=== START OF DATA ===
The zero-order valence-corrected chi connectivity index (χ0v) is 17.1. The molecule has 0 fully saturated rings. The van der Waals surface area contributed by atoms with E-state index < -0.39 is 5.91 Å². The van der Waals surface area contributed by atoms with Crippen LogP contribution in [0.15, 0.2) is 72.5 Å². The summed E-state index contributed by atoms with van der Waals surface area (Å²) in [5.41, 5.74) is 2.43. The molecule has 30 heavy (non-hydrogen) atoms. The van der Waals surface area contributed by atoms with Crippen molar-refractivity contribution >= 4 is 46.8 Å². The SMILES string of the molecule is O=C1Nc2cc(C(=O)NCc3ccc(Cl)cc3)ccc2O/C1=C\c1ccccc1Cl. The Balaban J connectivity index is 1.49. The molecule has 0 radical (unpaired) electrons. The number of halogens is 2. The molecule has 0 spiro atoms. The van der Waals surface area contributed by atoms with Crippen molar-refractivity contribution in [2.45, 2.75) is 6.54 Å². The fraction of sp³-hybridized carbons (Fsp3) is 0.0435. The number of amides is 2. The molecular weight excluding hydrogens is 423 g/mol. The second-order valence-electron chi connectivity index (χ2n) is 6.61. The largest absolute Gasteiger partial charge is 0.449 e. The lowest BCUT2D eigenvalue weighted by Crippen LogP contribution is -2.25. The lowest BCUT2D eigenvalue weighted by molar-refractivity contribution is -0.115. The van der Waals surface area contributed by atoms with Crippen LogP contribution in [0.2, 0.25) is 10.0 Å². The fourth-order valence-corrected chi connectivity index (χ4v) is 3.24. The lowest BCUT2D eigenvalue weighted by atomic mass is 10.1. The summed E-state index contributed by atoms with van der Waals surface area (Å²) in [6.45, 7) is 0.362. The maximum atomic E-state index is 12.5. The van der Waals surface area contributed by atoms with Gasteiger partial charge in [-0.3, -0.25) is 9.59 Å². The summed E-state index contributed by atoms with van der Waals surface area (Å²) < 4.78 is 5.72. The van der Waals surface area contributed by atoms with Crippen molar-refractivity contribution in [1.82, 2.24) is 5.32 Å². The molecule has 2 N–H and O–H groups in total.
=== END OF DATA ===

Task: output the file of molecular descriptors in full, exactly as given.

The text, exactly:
The zero-order valence-corrected chi connectivity index (χ0v) is 17.1. The molecule has 0 fully saturated rings. The van der Waals surface area contributed by atoms with E-state index < -0.39 is 5.91 Å². The van der Waals surface area contributed by atoms with Crippen LogP contribution in [0.15, 0.2) is 72.5 Å². The summed E-state index contributed by atoms with van der Waals surface area (Å²) in [5.41, 5.74) is 2.43. The molecule has 30 heavy (non-hydrogen) atoms. The van der Waals surface area contributed by atoms with Crippen molar-refractivity contribution >= 4 is 46.8 Å². The SMILES string of the molecule is O=C1Nc2cc(C(=O)NCc3ccc(Cl)cc3)ccc2O/C1=C\c1ccccc1Cl. The Balaban J connectivity index is 1.49. The molecule has 0 radical (unpaired) electrons. The number of halogens is 2. The molecule has 0 spiro atoms. The van der Waals surface area contributed by atoms with Crippen molar-refractivity contribution in [2.45, 2.75) is 6.54 Å². The fraction of sp³-hybridized carbons (Fsp3) is 0.0435. The number of amides is 2. The molecular weight excluding hydrogens is 423 g/mol. The second-order valence-electron chi connectivity index (χ2n) is 6.61. The largest absolute Gasteiger partial charge is 0.449 e. The lowest BCUT2D eigenvalue weighted by Crippen LogP contribution is -2.25. The lowest BCUT2D eigenvalue weighted by molar-refractivity contribution is -0.115. The van der Waals surface area contributed by atoms with Crippen LogP contribution in [0.2, 0.25) is 10.0 Å². The fourth-order valence-corrected chi connectivity index (χ4v) is 3.24. The lowest BCUT2D eigenvalue weighted by atomic mass is 10.1. The summed E-state index contributed by atoms with van der Waals surface area (Å²) in [6.45, 7) is 0.362. The maximum atomic E-state index is 12.5. The van der Waals surface area contributed by atoms with Gasteiger partial charge in [-0.3, -0.25) is 9.59 Å². The summed E-state index contributed by atoms with van der Waals surface area (Å²) < 4.78 is 5.72. The van der Waals surface area contributed by atoms with Crippen molar-refractivity contribution in [1.82, 2.24) is 5.32 Å². The molecule has 2 N–H and O–H groups in total.